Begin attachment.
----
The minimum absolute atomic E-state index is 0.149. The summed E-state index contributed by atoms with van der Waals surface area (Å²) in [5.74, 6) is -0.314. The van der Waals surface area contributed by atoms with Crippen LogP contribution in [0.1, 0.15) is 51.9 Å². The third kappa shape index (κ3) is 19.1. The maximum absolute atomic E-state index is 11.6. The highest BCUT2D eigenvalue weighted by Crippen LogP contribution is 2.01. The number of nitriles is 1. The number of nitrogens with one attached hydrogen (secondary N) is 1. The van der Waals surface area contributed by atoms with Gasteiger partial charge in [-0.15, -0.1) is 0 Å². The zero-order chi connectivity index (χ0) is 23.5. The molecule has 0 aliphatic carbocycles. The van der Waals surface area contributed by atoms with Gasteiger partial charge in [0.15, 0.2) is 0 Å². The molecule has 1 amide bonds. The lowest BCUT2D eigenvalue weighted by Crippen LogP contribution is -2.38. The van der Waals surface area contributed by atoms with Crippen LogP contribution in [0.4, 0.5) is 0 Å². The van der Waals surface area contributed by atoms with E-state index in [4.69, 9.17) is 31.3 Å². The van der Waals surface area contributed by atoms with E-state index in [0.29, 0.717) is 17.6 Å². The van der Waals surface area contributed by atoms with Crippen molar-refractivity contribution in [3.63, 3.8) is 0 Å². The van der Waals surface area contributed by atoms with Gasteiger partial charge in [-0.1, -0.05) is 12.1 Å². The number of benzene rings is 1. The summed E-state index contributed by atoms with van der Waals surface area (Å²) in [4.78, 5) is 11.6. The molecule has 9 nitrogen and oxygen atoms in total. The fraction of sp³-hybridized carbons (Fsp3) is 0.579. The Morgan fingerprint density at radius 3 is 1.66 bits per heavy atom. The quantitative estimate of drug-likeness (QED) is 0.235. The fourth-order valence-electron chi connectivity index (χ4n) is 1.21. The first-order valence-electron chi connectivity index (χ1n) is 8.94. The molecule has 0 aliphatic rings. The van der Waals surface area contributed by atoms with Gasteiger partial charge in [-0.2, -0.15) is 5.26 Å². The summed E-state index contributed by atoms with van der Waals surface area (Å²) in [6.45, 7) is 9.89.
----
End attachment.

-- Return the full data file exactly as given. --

The minimum absolute atomic E-state index is 0.149. The summed E-state index contributed by atoms with van der Waals surface area (Å²) in [5.74, 6) is -0.314. The van der Waals surface area contributed by atoms with Crippen LogP contribution in [0.1, 0.15) is 51.9 Å². The third kappa shape index (κ3) is 19.1. The maximum absolute atomic E-state index is 11.6. The highest BCUT2D eigenvalue weighted by Crippen LogP contribution is 2.01. The number of nitriles is 1. The number of nitrogens with one attached hydrogen (secondary N) is 1. The van der Waals surface area contributed by atoms with Gasteiger partial charge in [-0.15, -0.1) is 0 Å². The zero-order chi connectivity index (χ0) is 23.5. The molecule has 0 aliphatic carbocycles. The van der Waals surface area contributed by atoms with Gasteiger partial charge in [0.15, 0.2) is 0 Å². The molecule has 1 amide bonds. The lowest BCUT2D eigenvalue weighted by Crippen LogP contribution is -2.38. The van der Waals surface area contributed by atoms with Crippen LogP contribution in [0.4, 0.5) is 0 Å². The van der Waals surface area contributed by atoms with E-state index in [4.69, 9.17) is 31.3 Å². The van der Waals surface area contributed by atoms with E-state index in [0.29, 0.717) is 17.6 Å². The van der Waals surface area contributed by atoms with Crippen molar-refractivity contribution in [3.63, 3.8) is 0 Å². The van der Waals surface area contributed by atoms with Gasteiger partial charge in [-0.1, -0.05) is 12.1 Å². The number of benzene rings is 1. The summed E-state index contributed by atoms with van der Waals surface area (Å²) in [4.78, 5) is 11.6. The molecule has 9 nitrogen and oxygen atoms in total. The fraction of sp³-hybridized carbons (Fsp3) is 0.579. The Morgan fingerprint density at radius 3 is 1.66 bits per heavy atom. The quantitative estimate of drug-likeness (QED) is 0.235. The fourth-order valence-electron chi connectivity index (χ4n) is 1.21. The first-order valence-electron chi connectivity index (χ1n) is 8.94. The molecule has 0 aliphatic rings. The van der Waals surface area contributed by atoms with Gasteiger partial charge in [-0.2, -0.15) is 5.26 Å². The summed E-state index contributed by atoms with van der Waals surface area (Å²) in [6.45, 7) is 9.89.